It was a reminder of the good old days -- 4,000 people in the seats, enjoying Western Hockey League action in Prince George.
The big crowd, reminiscent of the late 1990s and early 2000s at the Multiplex/CN Centre, showed up last Saturday afternoon for a game between the Prince George Cougars and the star-laden Edmonton Oil Kings. It was Hockey Day in Canada, and CBC cameras were in the building to capture the sights, sounds and the electric atmosphere.
And there truly was a buzz in the air. The fans felt it, especially after every goal for the home team, and the players and coaches felt it. Afterwards, Cougars captain Troy Bourke spoke about what a lift it was to play in front of throngs of people instead of a sea of empty seats, and head coach Mark Holick talked about how he hoped crowds like that would return for future home games.
Then came Tuesday night, when the Cougars hosted the Lethbridge Hurricanes.
Announced attendance, which is always more inflated than true attendance, was a woeful 1,398.
Even though the Cats lost Saturday, 7-6 in a shootout after blowing a 6-2 lead in the third period, the game was WHL hockey at its best. The pace was fast, intensity was on display every shift, and each team scored beautiful goals. Heck, Cougars forward Todd Fiddler had three all by himself, a couple of them roof-jobs that would have made any NHLer smile with satisfaction.
All that drama, including the Edmonton comeback and a jaw-dropping shootout winner by Phoenix Coyotes prospect Henrik Samuelsson, wasn't enough to bring the fans back on Tuesday.
More than a thousand people had free tickets for the Hockey Day clash and others were there on a two-for-one deal. And hardly any of them -- with a full-price ticket now required for entrance -- decided to spend Tuesday night watching the Cougars again. The Cats, by the way, beat the last-place Hurricanes 5-2 and deserved every bit of the success they had.
So with a city that seems to care not about its team -- an unsustainable situation from a business point of view -- where does WHL hockey in Prince George go from here?
Ultimately, one of three things will happen: the ever-limping Cougars will make some dramatic strides and win the fans back; or, the team will relocate to another city, just as it did when it moved here from Victoria 20 years ago; or, it will be sold to the highest bidder. While vice-president Brandi Brodsky says no real offers to purchase the club have been made in the past few years, interest from various groups -- including locals ones -- has certainly been expressed and dollar amounts have been thrown on the table. Depending on Brodsky's definition of "real," a sale may just be a matter of settling on a number that both sides find acceptable.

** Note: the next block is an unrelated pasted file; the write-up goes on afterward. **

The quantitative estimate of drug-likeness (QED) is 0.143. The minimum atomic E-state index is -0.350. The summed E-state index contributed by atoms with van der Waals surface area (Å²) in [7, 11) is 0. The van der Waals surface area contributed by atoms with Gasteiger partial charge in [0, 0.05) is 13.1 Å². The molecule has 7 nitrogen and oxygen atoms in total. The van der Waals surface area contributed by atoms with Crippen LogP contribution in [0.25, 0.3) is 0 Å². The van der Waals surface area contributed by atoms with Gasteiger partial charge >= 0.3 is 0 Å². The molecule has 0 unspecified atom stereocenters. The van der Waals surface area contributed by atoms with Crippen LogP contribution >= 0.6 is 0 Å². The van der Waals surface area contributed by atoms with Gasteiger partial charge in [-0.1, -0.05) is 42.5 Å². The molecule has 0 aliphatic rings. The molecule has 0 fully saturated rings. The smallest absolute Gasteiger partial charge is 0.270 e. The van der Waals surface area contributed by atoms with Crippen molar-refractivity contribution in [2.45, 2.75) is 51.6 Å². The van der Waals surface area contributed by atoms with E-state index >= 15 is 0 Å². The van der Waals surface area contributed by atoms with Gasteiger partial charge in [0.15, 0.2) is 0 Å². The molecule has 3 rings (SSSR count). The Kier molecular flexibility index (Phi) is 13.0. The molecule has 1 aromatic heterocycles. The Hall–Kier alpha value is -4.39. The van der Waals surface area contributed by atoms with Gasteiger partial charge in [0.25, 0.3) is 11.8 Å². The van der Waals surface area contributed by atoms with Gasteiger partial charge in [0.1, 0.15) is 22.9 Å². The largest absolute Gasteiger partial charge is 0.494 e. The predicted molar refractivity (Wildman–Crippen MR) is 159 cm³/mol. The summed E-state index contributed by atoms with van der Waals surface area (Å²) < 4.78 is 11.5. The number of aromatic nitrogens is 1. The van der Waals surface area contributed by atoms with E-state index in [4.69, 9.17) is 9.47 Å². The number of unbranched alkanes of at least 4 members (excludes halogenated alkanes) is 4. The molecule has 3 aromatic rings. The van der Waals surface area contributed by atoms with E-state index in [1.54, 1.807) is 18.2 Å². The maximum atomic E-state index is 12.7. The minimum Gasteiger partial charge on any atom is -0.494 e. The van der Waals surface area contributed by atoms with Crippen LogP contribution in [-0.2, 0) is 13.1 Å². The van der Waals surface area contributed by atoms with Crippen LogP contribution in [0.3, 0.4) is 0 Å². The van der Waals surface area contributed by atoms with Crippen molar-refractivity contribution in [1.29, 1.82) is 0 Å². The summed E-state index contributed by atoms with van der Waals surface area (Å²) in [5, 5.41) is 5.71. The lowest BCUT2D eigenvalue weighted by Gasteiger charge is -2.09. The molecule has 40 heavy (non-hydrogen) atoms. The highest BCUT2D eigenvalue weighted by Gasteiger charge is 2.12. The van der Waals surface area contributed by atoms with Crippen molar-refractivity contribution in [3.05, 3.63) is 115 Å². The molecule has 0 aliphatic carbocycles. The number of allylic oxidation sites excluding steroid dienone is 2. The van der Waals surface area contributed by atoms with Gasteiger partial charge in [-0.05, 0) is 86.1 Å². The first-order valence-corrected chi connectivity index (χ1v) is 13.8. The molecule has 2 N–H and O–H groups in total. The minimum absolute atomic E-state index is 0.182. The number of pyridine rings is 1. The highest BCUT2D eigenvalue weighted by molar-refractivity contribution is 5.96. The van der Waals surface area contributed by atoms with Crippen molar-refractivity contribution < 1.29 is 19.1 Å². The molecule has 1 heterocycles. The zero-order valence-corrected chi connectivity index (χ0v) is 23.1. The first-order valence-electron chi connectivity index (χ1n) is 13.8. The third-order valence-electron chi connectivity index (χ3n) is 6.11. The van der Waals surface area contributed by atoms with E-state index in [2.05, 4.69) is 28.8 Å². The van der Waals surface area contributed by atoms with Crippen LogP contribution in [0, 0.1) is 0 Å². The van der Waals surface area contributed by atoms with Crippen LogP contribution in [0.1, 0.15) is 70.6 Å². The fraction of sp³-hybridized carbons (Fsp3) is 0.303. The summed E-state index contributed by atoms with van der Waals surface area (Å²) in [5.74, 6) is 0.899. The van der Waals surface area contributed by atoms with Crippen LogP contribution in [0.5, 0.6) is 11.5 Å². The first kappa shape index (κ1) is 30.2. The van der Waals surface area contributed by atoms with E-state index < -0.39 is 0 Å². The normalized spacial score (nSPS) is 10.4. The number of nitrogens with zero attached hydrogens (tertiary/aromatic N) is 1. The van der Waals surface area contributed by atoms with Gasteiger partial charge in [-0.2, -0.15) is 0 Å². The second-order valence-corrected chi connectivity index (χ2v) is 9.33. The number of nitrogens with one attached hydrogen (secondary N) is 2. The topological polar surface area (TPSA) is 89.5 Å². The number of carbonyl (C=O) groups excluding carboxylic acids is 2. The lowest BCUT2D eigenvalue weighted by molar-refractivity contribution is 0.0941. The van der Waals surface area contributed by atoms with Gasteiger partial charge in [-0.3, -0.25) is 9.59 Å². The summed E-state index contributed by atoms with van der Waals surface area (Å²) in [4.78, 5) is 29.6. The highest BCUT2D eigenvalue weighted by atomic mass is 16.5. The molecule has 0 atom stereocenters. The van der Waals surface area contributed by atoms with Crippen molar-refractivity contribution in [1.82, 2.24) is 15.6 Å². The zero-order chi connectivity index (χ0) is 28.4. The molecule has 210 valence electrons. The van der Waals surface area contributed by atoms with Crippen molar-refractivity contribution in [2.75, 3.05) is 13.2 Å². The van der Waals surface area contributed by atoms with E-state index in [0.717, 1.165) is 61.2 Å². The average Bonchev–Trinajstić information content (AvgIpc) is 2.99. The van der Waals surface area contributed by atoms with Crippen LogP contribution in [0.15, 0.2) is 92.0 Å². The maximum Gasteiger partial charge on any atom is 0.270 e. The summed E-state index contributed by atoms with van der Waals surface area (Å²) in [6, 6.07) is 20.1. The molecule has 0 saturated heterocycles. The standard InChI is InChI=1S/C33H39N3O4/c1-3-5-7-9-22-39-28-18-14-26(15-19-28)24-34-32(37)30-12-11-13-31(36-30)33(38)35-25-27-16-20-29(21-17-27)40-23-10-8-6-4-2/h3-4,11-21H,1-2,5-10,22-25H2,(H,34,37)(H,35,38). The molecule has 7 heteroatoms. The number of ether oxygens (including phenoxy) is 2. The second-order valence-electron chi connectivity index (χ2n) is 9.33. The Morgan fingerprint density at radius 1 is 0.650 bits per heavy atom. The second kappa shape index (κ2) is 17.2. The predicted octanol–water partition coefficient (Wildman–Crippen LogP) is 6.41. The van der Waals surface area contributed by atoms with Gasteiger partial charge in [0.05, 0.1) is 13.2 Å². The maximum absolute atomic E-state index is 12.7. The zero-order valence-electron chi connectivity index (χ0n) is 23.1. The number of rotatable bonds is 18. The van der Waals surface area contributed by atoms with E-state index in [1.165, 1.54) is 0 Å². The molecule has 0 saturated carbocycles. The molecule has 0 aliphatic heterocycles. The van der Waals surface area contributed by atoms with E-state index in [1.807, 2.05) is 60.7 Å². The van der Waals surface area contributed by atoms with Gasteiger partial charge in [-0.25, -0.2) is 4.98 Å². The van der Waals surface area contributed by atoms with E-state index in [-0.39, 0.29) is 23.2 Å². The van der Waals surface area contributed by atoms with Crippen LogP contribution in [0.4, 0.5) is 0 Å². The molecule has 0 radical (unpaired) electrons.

If a sale did take place, the Cougars would in all likelihood remain in Prince George, especially if the buyer was local. League commissioner Ron Robison has said the WHL would prefer not to uproot the club, and, logically, the league would want to give the new owner or ownership group the chance to turn things around here.
However, Robison has also stated that attendance at CN Centre must improve in order for the Cougars to remain viable in Prince George. He has also made no secret of the fact the league would like to have two franchises on Vancouver Island to give teams heading to Victoria a little more bang for their ferry-crossing buck. Nanaimo is seen as the best option but, right now, doesn't have an arena that meets WHL standards in terms of seating capacity.
In recent years, Winnipeg has also been part of the discussion whenever the subject of WHL relocation or expansion comes up. But with 12 of the league's 22 teams in the Eastern Conference, relocation from another eastern city would be the most probable scenario, otherwise the Eastern and Western conferences would become even more unbalanced than they are already. Eastern Conference teams that would be considered candidates for relocation, based on low attendance figures, are the Kootenay Ice and Swift Current Broncos.
Here in Prince George, we are better off with the Cougars than without, and not just because they help offset the operating costs of CN Centre. They allow us to see some of the best major-junior players in Canada, guys who will be skating in NHL arenas in the near future.
Guys like Samuelsson and his Oil Kings teammate Griffin Reinhart, who is shooting for a pro career with the New York Islanders. And nightly, we can watch a player like Bourke, a Colorado Avalanche draft pick whose passion and skill is in plain sight almost every time he's on the ice.
Last Saturday's game at CN Centre proved there are still hockey fans in Prince George. It showed Prince George can still support a WHL franchise.
But, if nights like Tuesday continue, we leave everything open to uncertainty.
Here's a guarantee though.
If the Cougars leave, they won't ever be back.
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